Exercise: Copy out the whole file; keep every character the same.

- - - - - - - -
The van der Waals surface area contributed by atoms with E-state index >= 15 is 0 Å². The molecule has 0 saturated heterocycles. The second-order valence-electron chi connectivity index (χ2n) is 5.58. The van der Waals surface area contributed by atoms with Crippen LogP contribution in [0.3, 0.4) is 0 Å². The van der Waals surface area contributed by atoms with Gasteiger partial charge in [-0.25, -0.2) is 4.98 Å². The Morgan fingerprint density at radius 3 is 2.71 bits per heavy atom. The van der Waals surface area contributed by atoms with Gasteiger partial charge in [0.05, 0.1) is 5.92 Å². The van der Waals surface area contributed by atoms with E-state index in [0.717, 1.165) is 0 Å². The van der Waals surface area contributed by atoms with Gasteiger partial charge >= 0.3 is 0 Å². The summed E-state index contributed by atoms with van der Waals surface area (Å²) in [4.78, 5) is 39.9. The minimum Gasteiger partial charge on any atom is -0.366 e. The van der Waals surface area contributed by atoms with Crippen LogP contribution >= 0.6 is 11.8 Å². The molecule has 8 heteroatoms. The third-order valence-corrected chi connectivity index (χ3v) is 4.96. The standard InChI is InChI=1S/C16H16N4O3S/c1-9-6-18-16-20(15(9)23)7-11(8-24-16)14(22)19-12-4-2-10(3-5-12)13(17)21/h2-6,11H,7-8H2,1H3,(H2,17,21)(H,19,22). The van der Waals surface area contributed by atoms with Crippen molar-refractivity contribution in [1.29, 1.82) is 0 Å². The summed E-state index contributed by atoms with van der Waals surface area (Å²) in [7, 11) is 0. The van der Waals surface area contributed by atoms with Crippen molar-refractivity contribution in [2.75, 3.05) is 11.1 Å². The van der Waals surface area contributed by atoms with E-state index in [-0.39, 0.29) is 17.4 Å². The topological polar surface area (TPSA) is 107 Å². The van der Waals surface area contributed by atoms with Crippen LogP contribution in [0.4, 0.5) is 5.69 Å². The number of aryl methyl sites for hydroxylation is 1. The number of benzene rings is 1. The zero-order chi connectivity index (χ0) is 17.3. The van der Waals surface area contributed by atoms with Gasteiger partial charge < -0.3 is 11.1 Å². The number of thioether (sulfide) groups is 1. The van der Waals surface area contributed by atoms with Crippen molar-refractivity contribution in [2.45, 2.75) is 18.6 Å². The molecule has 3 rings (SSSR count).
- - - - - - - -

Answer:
The van der Waals surface area contributed by atoms with E-state index >= 15 is 0 Å². The molecule has 0 saturated heterocycles. The second-order valence-electron chi connectivity index (χ2n) is 5.58. The van der Waals surface area contributed by atoms with Crippen LogP contribution in [0.3, 0.4) is 0 Å². The van der Waals surface area contributed by atoms with Gasteiger partial charge in [-0.25, -0.2) is 4.98 Å². The Morgan fingerprint density at radius 3 is 2.71 bits per heavy atom. The van der Waals surface area contributed by atoms with Gasteiger partial charge in [0.05, 0.1) is 5.92 Å². The van der Waals surface area contributed by atoms with E-state index in [0.717, 1.165) is 0 Å². The van der Waals surface area contributed by atoms with Gasteiger partial charge >= 0.3 is 0 Å². The summed E-state index contributed by atoms with van der Waals surface area (Å²) in [4.78, 5) is 39.9. The minimum Gasteiger partial charge on any atom is -0.366 e. The van der Waals surface area contributed by atoms with Crippen LogP contribution >= 0.6 is 11.8 Å². The molecule has 8 heteroatoms. The third-order valence-corrected chi connectivity index (χ3v) is 4.96. The standard InChI is InChI=1S/C16H16N4O3S/c1-9-6-18-16-20(15(9)23)7-11(8-24-16)14(22)19-12-4-2-10(3-5-12)13(17)21/h2-6,11H,7-8H2,1H3,(H2,17,21)(H,19,22). The van der Waals surface area contributed by atoms with Crippen molar-refractivity contribution in [1.29, 1.82) is 0 Å². The summed E-state index contributed by atoms with van der Waals surface area (Å²) in [7, 11) is 0. The van der Waals surface area contributed by atoms with Crippen molar-refractivity contribution in [2.75, 3.05) is 11.1 Å². The van der Waals surface area contributed by atoms with E-state index in [-0.39, 0.29) is 17.4 Å². The topological polar surface area (TPSA) is 107 Å². The van der Waals surface area contributed by atoms with Crippen LogP contribution in [0.4, 0.5) is 5.69 Å². The number of aryl methyl sites for hydroxylation is 1. The number of benzene rings is 1. The zero-order chi connectivity index (χ0) is 17.3. The van der Waals surface area contributed by atoms with Gasteiger partial charge < -0.3 is 11.1 Å². The number of thioether (sulfide) groups is 1. The van der Waals surface area contributed by atoms with Crippen molar-refractivity contribution in [2.45, 2.75) is 18.6 Å². The molecule has 3 rings (SSSR count).